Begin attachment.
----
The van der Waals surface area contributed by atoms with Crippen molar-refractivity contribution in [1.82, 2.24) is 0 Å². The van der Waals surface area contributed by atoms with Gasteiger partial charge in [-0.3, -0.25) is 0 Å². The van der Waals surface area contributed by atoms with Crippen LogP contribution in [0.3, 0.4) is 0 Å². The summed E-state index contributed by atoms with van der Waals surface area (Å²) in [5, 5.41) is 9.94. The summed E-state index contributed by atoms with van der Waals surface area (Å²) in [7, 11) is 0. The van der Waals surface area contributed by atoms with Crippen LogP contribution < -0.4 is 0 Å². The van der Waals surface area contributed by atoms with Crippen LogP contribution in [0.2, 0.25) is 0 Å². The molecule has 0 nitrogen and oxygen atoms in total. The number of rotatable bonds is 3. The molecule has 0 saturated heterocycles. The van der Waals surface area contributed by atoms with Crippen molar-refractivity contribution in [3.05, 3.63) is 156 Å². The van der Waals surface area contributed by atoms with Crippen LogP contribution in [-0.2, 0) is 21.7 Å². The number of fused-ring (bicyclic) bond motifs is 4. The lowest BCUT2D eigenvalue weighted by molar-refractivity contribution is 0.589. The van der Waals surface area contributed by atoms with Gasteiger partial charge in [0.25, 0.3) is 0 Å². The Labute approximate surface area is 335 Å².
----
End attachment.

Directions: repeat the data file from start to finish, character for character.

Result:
The van der Waals surface area contributed by atoms with Crippen molar-refractivity contribution in [1.82, 2.24) is 0 Å². The van der Waals surface area contributed by atoms with Gasteiger partial charge in [-0.3, -0.25) is 0 Å². The van der Waals surface area contributed by atoms with Crippen LogP contribution in [0.3, 0.4) is 0 Å². The summed E-state index contributed by atoms with van der Waals surface area (Å²) in [5, 5.41) is 9.94. The summed E-state index contributed by atoms with van der Waals surface area (Å²) in [7, 11) is 0. The van der Waals surface area contributed by atoms with Crippen LogP contribution < -0.4 is 0 Å². The van der Waals surface area contributed by atoms with Crippen LogP contribution in [0.2, 0.25) is 0 Å². The molecule has 0 nitrogen and oxygen atoms in total. The number of rotatable bonds is 3. The molecule has 0 saturated heterocycles. The van der Waals surface area contributed by atoms with Crippen molar-refractivity contribution in [3.05, 3.63) is 156 Å². The van der Waals surface area contributed by atoms with Crippen LogP contribution in [-0.2, 0) is 21.7 Å². The number of fused-ring (bicyclic) bond motifs is 4. The lowest BCUT2D eigenvalue weighted by molar-refractivity contribution is 0.589. The van der Waals surface area contributed by atoms with Gasteiger partial charge in [0.25, 0.3) is 0 Å². The Labute approximate surface area is 335 Å².